When we reported on UKIP at the time of its annual conference in Birmingham in September 2012, the party had just emerged on the scene as a serious political force – first following growing public attention to the EU and Eurozone bailouts and second in the aftermath of desertion of Conservative voters after the Omnishambles budget of March 2012. Since then, UKIP have shown they are more than just a flash in the pan, adding a further four points to their support, which now stands at 11.3%, well above the traditional third party, the Liberal Democrats. This represents something of a fall on their May peak of more than 14% in the Polling Observatory estimates, but it nevertheless looks like UKIP will be a significant factor in the 2015 election. Most significantly, research commissioned by Lord Ashcroft shows it is having an impact on support for the party in marginal constituencies that will likely decide the result, and may deliver the election (and a parliamentary majority) on a plate to Labour and Ed Miliband. UKIP, and its talismanic leader Nigel Farage, have already started to face the message that ‘a vote for UKIP is a vote for Labour’ – as Conservatives and sympathetic media commentators have started to realise the threat posed by Farage and his party. There has also been a surge of interest in the background of Farage and the records of UKIP candidates, as attempts to undermine the credibility of the party have been stepped up as Conservative fears have grown – with the PM’s former PR adviser, Andy Coulson, advocating highlighting the “less pleasant and stranger utterances” from Mr Farage. Both strategies have the potential to backfire: Conservative attempts to get UKIP supporters to vote strategically risks underestimating its supporters’ hostility to the political system in general, and to David Cameron in particular, while efforts to paint the party as extreme or incompetent risk looking like a smear campaign, which could increase UKIP’s populist appeal.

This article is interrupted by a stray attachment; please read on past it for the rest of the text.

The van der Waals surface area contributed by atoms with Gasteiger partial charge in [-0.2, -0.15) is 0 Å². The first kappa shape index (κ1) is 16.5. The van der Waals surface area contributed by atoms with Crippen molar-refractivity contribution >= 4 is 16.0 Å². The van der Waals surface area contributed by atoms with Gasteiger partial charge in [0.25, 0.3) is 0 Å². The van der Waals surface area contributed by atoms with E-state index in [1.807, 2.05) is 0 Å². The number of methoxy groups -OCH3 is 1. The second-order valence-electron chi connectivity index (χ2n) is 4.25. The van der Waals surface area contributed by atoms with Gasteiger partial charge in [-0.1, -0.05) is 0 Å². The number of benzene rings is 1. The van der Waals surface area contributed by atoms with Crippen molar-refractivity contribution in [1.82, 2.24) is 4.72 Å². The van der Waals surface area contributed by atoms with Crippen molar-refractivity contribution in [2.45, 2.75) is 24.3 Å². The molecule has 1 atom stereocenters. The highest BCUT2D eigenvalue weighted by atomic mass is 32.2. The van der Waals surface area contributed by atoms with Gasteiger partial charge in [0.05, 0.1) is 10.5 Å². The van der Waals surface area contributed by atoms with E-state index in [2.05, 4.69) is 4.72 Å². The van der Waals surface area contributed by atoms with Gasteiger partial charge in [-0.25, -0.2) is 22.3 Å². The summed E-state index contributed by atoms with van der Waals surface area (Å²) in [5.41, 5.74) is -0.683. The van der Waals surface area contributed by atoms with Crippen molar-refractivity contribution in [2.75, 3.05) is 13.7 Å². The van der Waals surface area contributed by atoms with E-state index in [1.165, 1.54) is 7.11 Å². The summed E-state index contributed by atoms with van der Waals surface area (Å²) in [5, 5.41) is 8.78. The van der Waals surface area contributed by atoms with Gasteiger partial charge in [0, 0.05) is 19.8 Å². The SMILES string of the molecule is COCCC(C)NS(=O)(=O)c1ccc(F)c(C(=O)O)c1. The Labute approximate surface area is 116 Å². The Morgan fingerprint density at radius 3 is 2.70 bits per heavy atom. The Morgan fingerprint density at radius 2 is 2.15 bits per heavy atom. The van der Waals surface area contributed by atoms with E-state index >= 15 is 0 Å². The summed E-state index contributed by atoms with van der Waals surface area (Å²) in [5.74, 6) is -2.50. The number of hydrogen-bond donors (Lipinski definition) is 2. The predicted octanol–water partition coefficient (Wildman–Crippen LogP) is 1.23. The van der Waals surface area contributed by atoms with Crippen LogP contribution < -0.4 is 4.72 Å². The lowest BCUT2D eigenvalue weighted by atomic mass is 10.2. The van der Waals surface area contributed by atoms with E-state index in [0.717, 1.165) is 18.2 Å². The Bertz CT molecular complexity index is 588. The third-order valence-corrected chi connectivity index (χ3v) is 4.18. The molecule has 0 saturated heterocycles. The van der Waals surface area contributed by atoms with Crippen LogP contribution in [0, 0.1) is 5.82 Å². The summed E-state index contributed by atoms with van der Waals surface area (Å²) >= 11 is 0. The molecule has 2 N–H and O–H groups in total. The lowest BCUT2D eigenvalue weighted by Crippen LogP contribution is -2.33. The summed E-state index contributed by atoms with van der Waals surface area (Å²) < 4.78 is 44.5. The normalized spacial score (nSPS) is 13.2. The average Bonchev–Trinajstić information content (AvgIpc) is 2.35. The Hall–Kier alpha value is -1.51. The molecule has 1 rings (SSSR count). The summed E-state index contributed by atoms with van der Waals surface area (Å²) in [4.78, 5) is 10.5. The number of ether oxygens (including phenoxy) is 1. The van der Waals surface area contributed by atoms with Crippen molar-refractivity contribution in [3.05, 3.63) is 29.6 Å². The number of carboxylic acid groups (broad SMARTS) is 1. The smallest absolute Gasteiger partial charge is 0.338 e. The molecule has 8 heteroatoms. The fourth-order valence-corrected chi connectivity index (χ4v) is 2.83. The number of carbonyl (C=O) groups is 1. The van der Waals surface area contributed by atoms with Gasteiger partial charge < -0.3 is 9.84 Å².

But UKIP have already changed the political landscape for 2015, and may yet cost the Conservatives votes, even if not directly at the ballot box – but in driving the party off the centre ground that David Cameron had managed to inhabit in the run up to the 2010 election. UKIP are putting serious and sustained pressure on the Conservatives to tack to the right to take up traditional Tory territory – much to the (secret) delight of commentators in the right-wing press who have enthusiastically been drumbeating over the need to move more towards the political agenda set by UKIP (see here, here and here). Boris Johnson has described UKIP supporters as the ‘lost tribe’ of Conservatives, but there is still much confusion in Conservative ranks over how to handle the UKIP challenge – simply because they are dragging the party back towards its ideological roots, away from most voters. It therefore has revived the fundamental tension in the post-Thatcher Conservative Party – with the main hope for the party being that the British public has shifted rightwards in the past decade.
Ultimately what UKIP supporters are unified by is dissatisfaction with politics and the ruling class, revealing a much deeper underlying discontentment with democracy in Britain than will be solved with parties trying to position themselves further to the right.